Thursday, April 2, 2015

Starting and Troubleshooting Your Seedlings by Jan Boone

For those of us that garden at 5,280 feet and above, every year it’s easy to get frustrated and discouraged by the unexpected failures of starting our own seedlings. This is especially true after putting in every effort and the time to check various growing calendars, secure the right seed variety for your garden conditions and ensure your indoor growing area is all set to go.  Be it heirloom seed for your vegetable beds or flower seed for the pollinators, it’s sometimes a real challenge  to figure out what’s really going on and what one needs to accommodate our short growing season. All the work gets done and suddenly after a few weeks of watching tiny green sprouts germinate to the surface, you’re met with thin stems that seemingly grew 2” overnight, thus forcing the seedling to fall over, or a tiny insect has somehow invaded your soil medium and nothing looks right.  It’s the dreaded soil fungus fly!

Here are a few essential pieces of information for successful seed starting and growing that you can  keep in mind:

Soil  For indoor seed starting, a commercial soilless medium is easiest to use.  Most contain peat and perlite.  There is a balance to achieve of good drainage and enough moisture retention to allow the seed to germinate.  While there are also recipes online for making your own mixture, beware of contaminants and suggested compost or fertilizer additives.  Save the garden soil for direct sowing of seed after you’ve done your prep work in the beds.

Water – The essential element to allow germination!  Work to keep your soil medium moderately and evenly moist every day.  Consider bottom watering from a tray and even saturating the medium the night before you plant your containers or trays. Too much water saturates the soil, decreasing aeration, thus potentially hampering root growth and causing damping off.  Too little water will likely impede growth or stop it all together.

Light – Indoor grow lights improve your chances of success.  Most have a color range from blue to warm.  Look for a bulb simulating the closest thing to natural daylight – usually 5,000-5600K.  Guidelines vary somewhat, but most seedlings require 14-18 hrs of light daily to germinate.  Consult your seed information.  There are variances for different vegetables as well as flowers.

Temperature – This is often the hidden challenge for many, particularly those just starting to grow seedlings.  For our average vegetables and plants, seeds will germinate at an optimum soil temperature of 68-80 degrees.  Invest in a soil temperature gauge (or an oven roasting thermometer) and a heat mat to help control this.  The trick is achieving the happy medium of soil temperature to optimal air (growing) temperature.  Soil medium can be several degrees cooler than air temperature just due to evaporation.  You don’t want to wait so long that our short growing season hampers fruit production or causes late leaf maturity causing bitter tastes or late bolting.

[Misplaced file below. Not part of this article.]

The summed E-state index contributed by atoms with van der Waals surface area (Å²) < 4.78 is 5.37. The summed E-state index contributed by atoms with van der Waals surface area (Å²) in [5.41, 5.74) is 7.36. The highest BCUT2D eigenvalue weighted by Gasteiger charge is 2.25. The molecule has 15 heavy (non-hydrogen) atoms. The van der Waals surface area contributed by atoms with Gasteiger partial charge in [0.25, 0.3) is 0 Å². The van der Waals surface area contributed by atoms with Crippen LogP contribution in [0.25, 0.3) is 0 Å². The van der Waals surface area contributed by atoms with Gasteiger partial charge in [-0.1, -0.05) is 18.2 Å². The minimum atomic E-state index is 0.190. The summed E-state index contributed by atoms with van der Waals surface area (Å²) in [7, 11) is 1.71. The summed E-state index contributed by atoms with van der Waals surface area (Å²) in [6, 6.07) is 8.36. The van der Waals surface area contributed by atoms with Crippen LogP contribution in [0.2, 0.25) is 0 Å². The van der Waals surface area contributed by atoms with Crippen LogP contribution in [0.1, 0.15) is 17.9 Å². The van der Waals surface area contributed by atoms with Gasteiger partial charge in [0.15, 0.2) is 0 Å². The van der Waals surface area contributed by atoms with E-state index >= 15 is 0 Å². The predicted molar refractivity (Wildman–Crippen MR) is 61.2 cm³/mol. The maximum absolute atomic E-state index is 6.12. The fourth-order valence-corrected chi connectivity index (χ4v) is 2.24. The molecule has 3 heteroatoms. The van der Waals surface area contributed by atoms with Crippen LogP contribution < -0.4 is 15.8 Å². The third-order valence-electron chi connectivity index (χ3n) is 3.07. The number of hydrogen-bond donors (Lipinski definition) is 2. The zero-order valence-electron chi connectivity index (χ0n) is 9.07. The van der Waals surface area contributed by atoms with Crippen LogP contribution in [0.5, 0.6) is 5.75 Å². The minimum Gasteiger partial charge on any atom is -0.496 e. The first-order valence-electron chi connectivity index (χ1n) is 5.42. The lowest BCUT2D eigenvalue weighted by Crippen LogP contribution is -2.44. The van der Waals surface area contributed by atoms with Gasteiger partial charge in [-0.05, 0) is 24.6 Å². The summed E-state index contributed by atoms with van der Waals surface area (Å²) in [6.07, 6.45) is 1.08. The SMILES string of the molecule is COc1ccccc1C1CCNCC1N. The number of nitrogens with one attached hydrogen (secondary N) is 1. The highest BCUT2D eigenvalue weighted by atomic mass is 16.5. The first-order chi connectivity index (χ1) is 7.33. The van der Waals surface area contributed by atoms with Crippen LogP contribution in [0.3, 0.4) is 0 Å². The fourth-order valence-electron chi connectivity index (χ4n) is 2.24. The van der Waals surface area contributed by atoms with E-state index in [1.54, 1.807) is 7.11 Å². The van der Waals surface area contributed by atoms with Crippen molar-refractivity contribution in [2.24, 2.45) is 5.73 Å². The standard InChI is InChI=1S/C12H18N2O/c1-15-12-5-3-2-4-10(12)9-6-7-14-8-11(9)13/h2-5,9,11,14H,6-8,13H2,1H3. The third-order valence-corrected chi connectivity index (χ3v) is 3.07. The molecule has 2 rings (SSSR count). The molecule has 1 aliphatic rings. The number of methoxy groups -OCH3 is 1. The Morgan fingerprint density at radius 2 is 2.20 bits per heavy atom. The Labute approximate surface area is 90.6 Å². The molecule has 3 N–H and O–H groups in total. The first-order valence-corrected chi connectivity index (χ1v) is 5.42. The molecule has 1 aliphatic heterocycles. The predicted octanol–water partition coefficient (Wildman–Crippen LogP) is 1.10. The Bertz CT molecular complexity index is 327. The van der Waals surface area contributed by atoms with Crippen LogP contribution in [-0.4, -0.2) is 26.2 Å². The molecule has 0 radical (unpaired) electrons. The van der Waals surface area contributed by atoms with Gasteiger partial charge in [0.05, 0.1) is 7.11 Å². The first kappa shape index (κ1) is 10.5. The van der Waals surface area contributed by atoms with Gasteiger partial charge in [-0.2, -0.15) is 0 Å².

Red Flag Warnings
·         Leggy & spindly seedlings or plants – Usually caused by not enough light, excessive water, seeds too close together, temperature too high or old seeds.
·         Rotting or collapse of stem at soil – Damping off, frequently caused by too much water in soil or medium. Invites soil fungus which invites insects.
·         “Bleached’ or yellowed upper leaves – The light source is too close to seedlings.
·         Seed Coat adheres to seedling leaf (cotyledon) – Low seed viability, old seed.
·         Yellowing leaves close to soil – Possible sign of soil depletion if no insects are present.  Consider
A nitrogen based fertilizer (20-20-20) in a small application.

If you’ve made it this far and your seedlings have survived with leaves around the 2” mark, you’ve made it past the obstacles mentioned above.  Congratulations!  You are now ready to harden off your seedlings and transplant them into your garden beds.  Watch for future posts covering these steps.  You can also refer to the Colorado State University Extension website for further information on seed starting and transplanting.  Happy spring- our garden work is just beginning!

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